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I need to install 2 different versions of OpenSSL simultaneously. I am currently using Amazon EC2 with the Amazon 32-bit AMI, which currently runs OpenSSL 1.0.0a. I have an old piece of software that I need to run that requires OpenSSL.0.9.6. Unfortunately, from what I have learned, OpenSSL is not backwards-compatible so I will need to install both versions simultaneously. I have found an RPM that will work, however, I have no idea how to go about installing them simultaneously without breaking anything. Any information on this subject would be greatly appreciated.

Thanks

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3 Answers 3

My guess is that you're running a distribution that doesn't have sane policies about naming library packages relative to the soname of the object(s) contained within it, and which also has conniptions about installing multiple versions of the same package.

In this case, your only option is to unpack the package by hand (I believe rpm2cpio is the starting point on that particular crusade, unless there's an rpm option that does the trick) and place the relevant files in the correct location(s). If you're only after libssl and (as a result) libcrypto, this should be fairly straightforward -- you copy libssl.so.0.9.6 and libcrypto.so.0.9.6 into place, and ldd on the problematic binary should show happiness.

If you do need the whole OpenSSL suite of a particular version, you need to publically name and shame the vendor, for the good of the Internet, because that's just ridiculous.

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I had tried this, and although it appeased ldd it still caused the application to crash. –  OldSpiceArcticForce Aug 27 '11 at 3:40
1  
Then something else is going on. Time to diagnose the crash. I assume you've completely appeased ldd? –  womble Aug 27 '11 at 3:42
    
+1 for correctly referring to ldd as a god. –  polynomial Aug 27 '11 at 3:46
    
Yes, it is completely appeased. The application runs fine until it receives a new connection at which point it crashes without leaving any error messages. I have it running correctly on an old CentOS version that has the correct OpenSSL version installed naturally. This is why I narrowed the error down to OpenSSL. –  OldSpiceArcticForce Aug 27 '11 at 3:47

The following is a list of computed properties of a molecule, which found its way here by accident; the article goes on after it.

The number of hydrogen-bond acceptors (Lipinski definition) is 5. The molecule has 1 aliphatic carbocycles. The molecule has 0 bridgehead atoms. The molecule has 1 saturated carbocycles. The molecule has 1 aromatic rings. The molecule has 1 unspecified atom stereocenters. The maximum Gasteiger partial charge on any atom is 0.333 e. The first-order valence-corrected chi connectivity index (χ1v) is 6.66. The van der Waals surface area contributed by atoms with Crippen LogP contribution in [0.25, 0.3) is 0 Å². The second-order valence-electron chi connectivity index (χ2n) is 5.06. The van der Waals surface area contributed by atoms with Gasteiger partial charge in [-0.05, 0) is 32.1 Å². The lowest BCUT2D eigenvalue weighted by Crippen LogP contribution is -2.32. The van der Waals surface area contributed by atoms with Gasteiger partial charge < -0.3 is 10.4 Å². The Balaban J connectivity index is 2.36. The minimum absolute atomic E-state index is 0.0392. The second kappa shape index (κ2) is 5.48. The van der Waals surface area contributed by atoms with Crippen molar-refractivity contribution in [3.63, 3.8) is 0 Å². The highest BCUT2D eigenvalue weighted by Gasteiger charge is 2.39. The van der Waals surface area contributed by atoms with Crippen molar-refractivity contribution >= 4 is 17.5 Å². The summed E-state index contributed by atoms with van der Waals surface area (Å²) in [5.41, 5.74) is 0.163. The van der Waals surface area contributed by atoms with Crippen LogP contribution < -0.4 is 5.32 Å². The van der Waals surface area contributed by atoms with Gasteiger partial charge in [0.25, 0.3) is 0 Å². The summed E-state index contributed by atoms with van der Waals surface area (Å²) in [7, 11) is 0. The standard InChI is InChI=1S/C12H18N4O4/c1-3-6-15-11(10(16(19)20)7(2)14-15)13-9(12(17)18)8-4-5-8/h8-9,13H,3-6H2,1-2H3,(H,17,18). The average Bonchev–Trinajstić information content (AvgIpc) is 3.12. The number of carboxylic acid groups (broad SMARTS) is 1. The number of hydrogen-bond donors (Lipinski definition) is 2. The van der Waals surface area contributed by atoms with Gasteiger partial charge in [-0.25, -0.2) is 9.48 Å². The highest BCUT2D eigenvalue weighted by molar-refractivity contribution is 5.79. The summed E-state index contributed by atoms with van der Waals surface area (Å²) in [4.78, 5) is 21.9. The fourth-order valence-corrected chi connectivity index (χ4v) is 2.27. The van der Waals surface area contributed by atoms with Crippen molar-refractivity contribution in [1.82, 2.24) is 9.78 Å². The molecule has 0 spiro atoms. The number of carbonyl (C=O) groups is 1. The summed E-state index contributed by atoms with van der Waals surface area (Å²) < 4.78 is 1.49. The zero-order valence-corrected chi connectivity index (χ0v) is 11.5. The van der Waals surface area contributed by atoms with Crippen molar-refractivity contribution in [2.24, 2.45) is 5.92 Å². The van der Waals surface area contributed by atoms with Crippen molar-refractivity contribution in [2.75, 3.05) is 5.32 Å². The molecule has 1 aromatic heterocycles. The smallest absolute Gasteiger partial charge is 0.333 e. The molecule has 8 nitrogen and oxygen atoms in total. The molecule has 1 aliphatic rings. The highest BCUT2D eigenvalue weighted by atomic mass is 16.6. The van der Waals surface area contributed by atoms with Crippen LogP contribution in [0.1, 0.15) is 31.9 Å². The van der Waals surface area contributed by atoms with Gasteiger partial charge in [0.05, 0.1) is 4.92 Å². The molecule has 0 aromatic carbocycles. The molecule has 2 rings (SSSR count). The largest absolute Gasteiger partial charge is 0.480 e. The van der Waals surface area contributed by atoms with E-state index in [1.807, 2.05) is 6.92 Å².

Because the only thing different between CentOS 5 and CentOS 6 is the OpenSSL version... seriously, something's broken, but to say it's definitely OpenSSL is incredibly naive and counterproductive. At this point in time, you either need to get the vendor involved (which is likely to result in "we don't support CentOS 6, go away"), or fire up gdb and start taking stack traces. –  womble Aug 27 '11 at 3:54

One option would be to simply setup a chroot on your system with the distro that has the set of packages you need. This will take up more storage, and will mean that you have to do maintenance on both the root OS, and the chroot, but it would allow you to run one app in the chroot that requires an older set of libraries on the same system that you run applications that require up-to-date libraries.

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I've done this on a BSD box without any issues. Just make sure to only install the libraries and not overwrite the actual 'openssl' binary (manpages too).

It would probably be safer to just rpm2cpio and extract the libraries.

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I tried placing the 2 required libraries libssl.so.0.9.6 and libcrypto.so.0.9.6 in the directory and it got past the error but it still caused the application crash. If I install all the libraries from the RPM would it still work correctly with the newer binary? –  OldSpiceArcticForce Aug 27 '11 at 3:35
    
You should get more details about the crash, can you run it inside of strace and see what is causing the crash? Incorrect system call? –  polynomial Aug 27 '11 at 3:45
    
I will try it out. Thanks. –  OldSpiceArcticForce Aug 27 '11 at 4:09

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